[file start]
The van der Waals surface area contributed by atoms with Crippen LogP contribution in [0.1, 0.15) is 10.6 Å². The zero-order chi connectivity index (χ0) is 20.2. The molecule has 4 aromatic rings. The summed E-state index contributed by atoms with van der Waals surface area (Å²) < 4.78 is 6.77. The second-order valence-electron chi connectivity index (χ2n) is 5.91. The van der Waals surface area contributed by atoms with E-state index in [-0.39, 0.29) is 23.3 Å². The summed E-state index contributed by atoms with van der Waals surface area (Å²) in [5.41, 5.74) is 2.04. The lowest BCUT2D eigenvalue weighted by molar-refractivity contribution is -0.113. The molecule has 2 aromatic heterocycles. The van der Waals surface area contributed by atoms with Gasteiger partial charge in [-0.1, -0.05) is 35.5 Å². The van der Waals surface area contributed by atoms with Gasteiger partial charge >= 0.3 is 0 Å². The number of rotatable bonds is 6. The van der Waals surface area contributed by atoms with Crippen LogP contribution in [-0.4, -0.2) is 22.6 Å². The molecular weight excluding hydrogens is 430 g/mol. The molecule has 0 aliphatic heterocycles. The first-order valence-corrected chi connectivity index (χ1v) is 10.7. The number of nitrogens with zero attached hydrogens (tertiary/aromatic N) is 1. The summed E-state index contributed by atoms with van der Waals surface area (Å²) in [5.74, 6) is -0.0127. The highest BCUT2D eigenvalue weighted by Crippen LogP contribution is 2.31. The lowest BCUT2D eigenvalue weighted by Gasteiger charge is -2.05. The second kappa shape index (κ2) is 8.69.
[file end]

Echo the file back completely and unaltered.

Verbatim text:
The van der Waals surface area contributed by atoms with Crippen LogP contribution in [0.1, 0.15) is 10.6 Å². The zero-order chi connectivity index (χ0) is 20.2. The molecule has 4 aromatic rings. The summed E-state index contributed by atoms with van der Waals surface area (Å²) < 4.78 is 6.77. The second-order valence-electron chi connectivity index (χ2n) is 5.91. The van der Waals surface area contributed by atoms with E-state index in [-0.39, 0.29) is 23.3 Å². The summed E-state index contributed by atoms with van der Waals surface area (Å²) in [5.41, 5.74) is 2.04. The lowest BCUT2D eigenvalue weighted by molar-refractivity contribution is -0.113. The molecule has 2 aromatic heterocycles. The van der Waals surface area contributed by atoms with Gasteiger partial charge in [-0.1, -0.05) is 35.5 Å². The van der Waals surface area contributed by atoms with Gasteiger partial charge >= 0.3 is 0 Å². The number of rotatable bonds is 6. The van der Waals surface area contributed by atoms with Crippen LogP contribution in [-0.4, -0.2) is 22.6 Å². The molecular weight excluding hydrogens is 430 g/mol. The molecule has 0 aliphatic heterocycles. The first-order valence-corrected chi connectivity index (χ1v) is 10.7. The number of nitrogens with zero attached hydrogens (tertiary/aromatic N) is 1. The summed E-state index contributed by atoms with van der Waals surface area (Å²) in [5.74, 6) is -0.0127. The highest BCUT2D eigenvalue weighted by Crippen LogP contribution is 2.31. The lowest BCUT2D eigenvalue weighted by Gasteiger charge is -2.05. The second kappa shape index (κ2) is 8.69.